Here’s the issue as far as I understand it: On Windows operating systems, every process that has a window (i.e. any none-console application) also has a message loop, and each process can only have one message loop. The problem with PyQT and wxPython is that they will try to create their own message loops inside the Softimage process, which somehow leads to the whole process shutting down. I don’t know Linux that well, but the same issue should arise there.

It turns out that the solution to this is to run wxPython or PyQT on their own separate threads, so that both message loops will run in isolation from each other.

Apparently Houdini 9.5 had the same thing happening with PyQT, and its documentation contains a code sample that addresses this issue. All I had to do was repackage it inside a Softimage plug-in, although I used wxPython instead of PyQT because I’m more familiar with it. But it should be trivial to change the code to use PyQT instead.

So, without further ado, here’s the code:

# By Mohammad "ShaderOp" Abdulfatah
# This little sample demonstrates how to use wxPython to display
# a dialog box inside Autodesk Softimage. It attached an item
# to the "Window" menu named "WxSceneInfo", which executes a
# a command that shows a wxPython dialog box with a labed and
# two buttons. One button adpats the label with the number
# of top-level objects in the current scne, and the other creates
# a polygonal cube.
# Modifying this code to work wiht PyQT should be trivial.
# For questions, comments, and feedback, you can reach me
# through my website at
import win32com.client
from win32com.client import constants
import threading
# This will be used to ensure that only one copy of the dialog
# is running.
is_dialog_running_event = threading.Event()
def XSILoadPlugin(in_reg):
  in_reg.Author = "Mohammad Abdulfatah"
  in_reg.Name = "WxSceneInfoPlugin"
  in_reg.Major = 1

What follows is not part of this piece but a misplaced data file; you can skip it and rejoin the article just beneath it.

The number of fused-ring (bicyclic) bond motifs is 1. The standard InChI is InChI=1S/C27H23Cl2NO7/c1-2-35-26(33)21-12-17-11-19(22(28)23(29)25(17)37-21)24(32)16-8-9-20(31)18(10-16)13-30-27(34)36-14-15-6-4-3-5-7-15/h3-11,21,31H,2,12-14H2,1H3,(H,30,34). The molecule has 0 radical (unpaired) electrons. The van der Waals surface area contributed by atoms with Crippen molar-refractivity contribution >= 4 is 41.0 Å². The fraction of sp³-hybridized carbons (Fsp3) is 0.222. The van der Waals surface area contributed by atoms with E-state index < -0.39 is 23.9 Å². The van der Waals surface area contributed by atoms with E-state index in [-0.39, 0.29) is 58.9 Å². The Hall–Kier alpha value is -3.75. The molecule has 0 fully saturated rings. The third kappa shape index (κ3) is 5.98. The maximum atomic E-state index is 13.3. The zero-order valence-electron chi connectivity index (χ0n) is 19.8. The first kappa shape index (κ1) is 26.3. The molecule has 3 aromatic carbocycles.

in_reg.Minor = 0
  #RegistrationInsertionPoint - do not remove this line
  return True
def XSIUnloadPlugin(in_reg):
  strPluginName = in_reg.Name
  return True
def WxSceneInfo_Init(in_ctxt):
  oCmd = in_ctxt.Source
  oCmd.Description = "Wx Scene Info"
  oCmd.ReturnValue = True
  return True
def WxSceneInfo_Execute():
  # only launch the dialog if it's not already running.
  if is_dialog_running_event.is_set() == False:
    # It's probably a good idea to somehow notify the user that
    # the dialog is already running.
  return True
def WxSceneInfo_Menu_Init( in_ctxt ):
  oMenu = in_ctxt.Source
  return True
def runDialog():
  # Any attempt to import the wx module on the main application thread
  # will cause Softiamge to crash and burn, but since this method runs
  # on a separate thread and has its own message loop, importing wx
  # will work here.
  import wx	
  # Now go to town
  class MyFrame(wx.Frame):
    def __init__(self, title):
      # set background color to SI's signature desert gray.
      self.SetBackgroundColour(wx.Color(171, 168, 166))
      self.Bind(wx.EVT_CLOSE, self.OnClose)
      self.objectCountLabel = wx.StaticText(self,
        label="Number of objects in scene:",
        pos = (10, 10),
        size = (300, -1))
      self.refreshButton = wx.Button(self, label = "Refresh",
                                     pos = (310, 10))
      self.Bind(wx.EVT_BUTTON, self.OnRefresh, self.refreshButton)
      self.createCubeButton = wx.Button(self,
                                      label="Create cube",
                                      pos=(310, 50))
      self.Bind(wx.EVT_BUTTON, self.OnCreateCube, self.createCubeButton)
    def OnRefresh(self, event):
      count = Application.ActiveSceneRoot.Children.Count
      label = "Number of objects in scene: {0}".format(count)
    def OnCreateCube(self, event):
      Application.ActiveSceneRoot.AddGeometry('Cube', 'MeshSurface')
    def OnClose(self, event):
      # IMPORTANT: Must release the event once the windows is closed,
      # else the dialog won't launch again until after SI is restarted
      global is_dialog_running_event
  app = __getApplication()
  frame = MyFrame("Hello World")
# Following code is copied almost verbatim from Houdini 9.5 sample
# code at
__command_queue = []
__command_queue_lock = threading.RLock()
__command_queue_event = threading.Event()
__wx_thread = None
def __queueCommand(callable, arguments=()):
  global __wx_thread
  if __wx_thread is None:
    __wx_thread = threading.Thread(target=__wxThreadMain,
  __command_queue.append((callable, arguments))
def __wxThreadMain():
  while True:
    command = __command_queue.pop()
__wx_app = None
def __getApplication():
  import wx
  global __wx_app
  if __wx_app is None:
    __wx_app = wx.App(False)
  return __wx_app

Here’s what it looks like inside Softimage:

And here’s the link to the Github gist:

Hope this helps.